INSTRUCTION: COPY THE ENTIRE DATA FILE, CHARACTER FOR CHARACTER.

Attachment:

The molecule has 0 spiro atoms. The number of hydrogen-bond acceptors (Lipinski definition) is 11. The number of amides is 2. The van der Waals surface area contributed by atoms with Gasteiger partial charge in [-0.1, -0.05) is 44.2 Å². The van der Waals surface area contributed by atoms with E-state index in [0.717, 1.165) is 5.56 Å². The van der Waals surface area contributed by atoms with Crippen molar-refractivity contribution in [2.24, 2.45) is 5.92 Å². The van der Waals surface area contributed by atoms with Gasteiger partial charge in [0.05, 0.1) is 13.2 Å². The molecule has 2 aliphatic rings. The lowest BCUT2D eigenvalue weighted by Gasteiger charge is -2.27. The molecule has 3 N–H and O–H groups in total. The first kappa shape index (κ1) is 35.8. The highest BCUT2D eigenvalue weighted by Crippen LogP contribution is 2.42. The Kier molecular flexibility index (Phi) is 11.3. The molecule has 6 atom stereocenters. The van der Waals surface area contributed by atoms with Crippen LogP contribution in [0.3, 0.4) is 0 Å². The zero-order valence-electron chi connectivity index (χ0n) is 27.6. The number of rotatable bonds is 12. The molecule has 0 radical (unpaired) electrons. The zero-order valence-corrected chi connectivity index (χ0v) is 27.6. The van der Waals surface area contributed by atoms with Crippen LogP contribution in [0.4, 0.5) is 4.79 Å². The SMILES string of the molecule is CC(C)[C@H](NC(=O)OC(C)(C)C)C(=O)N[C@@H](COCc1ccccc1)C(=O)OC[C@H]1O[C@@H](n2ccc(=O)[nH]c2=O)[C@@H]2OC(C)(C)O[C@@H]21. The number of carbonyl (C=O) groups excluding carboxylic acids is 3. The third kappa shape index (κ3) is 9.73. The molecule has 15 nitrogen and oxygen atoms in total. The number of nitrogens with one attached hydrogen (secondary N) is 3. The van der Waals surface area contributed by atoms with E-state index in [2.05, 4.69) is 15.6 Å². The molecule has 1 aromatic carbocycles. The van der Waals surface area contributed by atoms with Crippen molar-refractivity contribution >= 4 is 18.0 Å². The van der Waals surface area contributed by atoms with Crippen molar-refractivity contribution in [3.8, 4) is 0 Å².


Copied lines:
The molecule has 0 spiro atoms. The number of hydrogen-bond acceptors (Lipinski definition) is 11. The number of amides is 2. The van der Waals surface area contributed by atoms with Gasteiger partial charge in [-0.1, -0.05) is 44.2 Å². The van der Waals surface area contributed by atoms with E-state index in [0.717, 1.165) is 5.56 Å². The van der Waals surface area contributed by atoms with Crippen molar-refractivity contribution in [2.24, 2.45) is 5.92 Å². The van der Waals surface area contributed by atoms with Gasteiger partial charge in [0.05, 0.1) is 13.2 Å². The molecule has 2 aliphatic rings. The lowest BCUT2D eigenvalue weighted by Gasteiger charge is -2.27. The molecule has 3 N–H and O–H groups in total. The first kappa shape index (κ1) is 35.8. The highest BCUT2D eigenvalue weighted by Crippen LogP contribution is 2.42. The Kier molecular flexibility index (Phi) is 11.3. The molecule has 6 atom stereocenters. The van der Waals surface area contributed by atoms with Crippen LogP contribution in [0.3, 0.4) is 0 Å². The zero-order valence-electron chi connectivity index (χ0n) is 27.6. The number of rotatable bonds is 12. The molecule has 0 radical (unpaired) electrons. The zero-order valence-corrected chi connectivity index (χ0v) is 27.6. The van der Waals surface area contributed by atoms with Crippen LogP contribution in [0.4, 0.5) is 4.79 Å². The SMILES string of the molecule is CC(C)[C@H](NC(=O)OC(C)(C)C)C(=O)N[C@@H](COCc1ccccc1)C(=O)OC[C@H]1O[C@@H](n2ccc(=O)[nH]c2=O)[C@@H]2OC(C)(C)O[C@@H]21. The number of carbonyl (C=O) groups excluding carboxylic acids is 3. The third kappa shape index (κ3) is 9.73. The molecule has 15 nitrogen and oxygen atoms in total. The number of nitrogens with one attached hydrogen (secondary N) is 3. The van der Waals surface area contributed by atoms with E-state index in [2.05, 4.69) is 15.6 Å². The molecule has 1 aromatic carbocycles. The van der Waals surface area contributed by atoms with Crippen molar-refractivity contribution >= 4 is 18.0 Å². The van der Waals surface area contributed by atoms with Crippen molar-refractivity contribution in [3.8, 4) is 0 Å².